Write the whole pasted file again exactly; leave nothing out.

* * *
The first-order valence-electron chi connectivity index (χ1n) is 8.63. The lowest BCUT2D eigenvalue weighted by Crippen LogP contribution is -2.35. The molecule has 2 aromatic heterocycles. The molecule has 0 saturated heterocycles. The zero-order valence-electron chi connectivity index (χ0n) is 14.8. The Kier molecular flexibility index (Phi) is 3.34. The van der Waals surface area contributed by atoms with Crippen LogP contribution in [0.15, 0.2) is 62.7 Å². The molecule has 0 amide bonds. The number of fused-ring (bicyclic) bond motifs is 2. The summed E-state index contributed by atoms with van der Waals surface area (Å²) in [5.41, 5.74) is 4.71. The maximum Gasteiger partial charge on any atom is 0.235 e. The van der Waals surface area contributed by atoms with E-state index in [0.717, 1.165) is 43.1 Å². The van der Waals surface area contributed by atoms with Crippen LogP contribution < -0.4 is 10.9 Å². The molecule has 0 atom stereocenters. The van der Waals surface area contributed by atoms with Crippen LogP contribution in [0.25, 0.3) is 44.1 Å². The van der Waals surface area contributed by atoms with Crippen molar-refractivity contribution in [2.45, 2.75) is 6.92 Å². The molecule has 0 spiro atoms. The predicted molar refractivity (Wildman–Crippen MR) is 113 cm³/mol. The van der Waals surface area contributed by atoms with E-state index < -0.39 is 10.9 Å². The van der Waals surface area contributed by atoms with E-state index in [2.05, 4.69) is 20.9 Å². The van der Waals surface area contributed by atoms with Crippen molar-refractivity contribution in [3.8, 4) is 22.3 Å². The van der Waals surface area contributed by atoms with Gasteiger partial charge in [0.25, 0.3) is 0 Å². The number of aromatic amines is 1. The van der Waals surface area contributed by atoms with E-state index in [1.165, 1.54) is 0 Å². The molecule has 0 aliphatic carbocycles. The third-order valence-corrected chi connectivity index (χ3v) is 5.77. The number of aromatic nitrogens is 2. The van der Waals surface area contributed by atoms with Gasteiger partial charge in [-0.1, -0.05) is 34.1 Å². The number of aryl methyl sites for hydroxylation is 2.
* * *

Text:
The first-order valence-electron chi connectivity index (χ1n) is 8.63. The lowest BCUT2D eigenvalue weighted by Crippen LogP contribution is -2.35. The molecule has 2 aromatic heterocycles. The molecule has 0 saturated heterocycles. The zero-order valence-electron chi connectivity index (χ0n) is 14.8. The Kier molecular flexibility index (Phi) is 3.34. The van der Waals surface area contributed by atoms with Crippen LogP contribution in [0.15, 0.2) is 62.7 Å². The molecule has 0 amide bonds. The number of fused-ring (bicyclic) bond motifs is 2. The summed E-state index contributed by atoms with van der Waals surface area (Å²) in [5.41, 5.74) is 4.71. The maximum Gasteiger partial charge on any atom is 0.235 e. The van der Waals surface area contributed by atoms with E-state index in [0.717, 1.165) is 43.1 Å². The van der Waals surface area contributed by atoms with Crippen LogP contribution < -0.4 is 10.9 Å². The molecule has 0 atom stereocenters. The van der Waals surface area contributed by atoms with Crippen LogP contribution in [0.25, 0.3) is 44.1 Å². The van der Waals surface area contributed by atoms with Crippen molar-refractivity contribution in [2.45, 2.75) is 6.92 Å². The molecule has 0 spiro atoms. The predicted molar refractivity (Wildman–Crippen MR) is 113 cm³/mol. The van der Waals surface area contributed by atoms with E-state index < -0.39 is 10.9 Å². The van der Waals surface area contributed by atoms with E-state index in [2.05, 4.69) is 20.9 Å². The van der Waals surface area contributed by atoms with Crippen molar-refractivity contribution in [3.8, 4) is 22.3 Å². The van der Waals surface area contributed by atoms with Gasteiger partial charge in [0.25, 0.3) is 0 Å². The number of aromatic amines is 1. The van der Waals surface area contributed by atoms with E-state index in [1.165, 1.54) is 0 Å². The molecule has 0 aliphatic carbocycles. The third-order valence-corrected chi connectivity index (χ3v) is 5.77. The number of aromatic nitrogens is 2. The van der Waals surface area contributed by atoms with Gasteiger partial charge in [-0.1, -0.05) is 34.1 Å². The number of aryl methyl sites for hydroxylation is 2.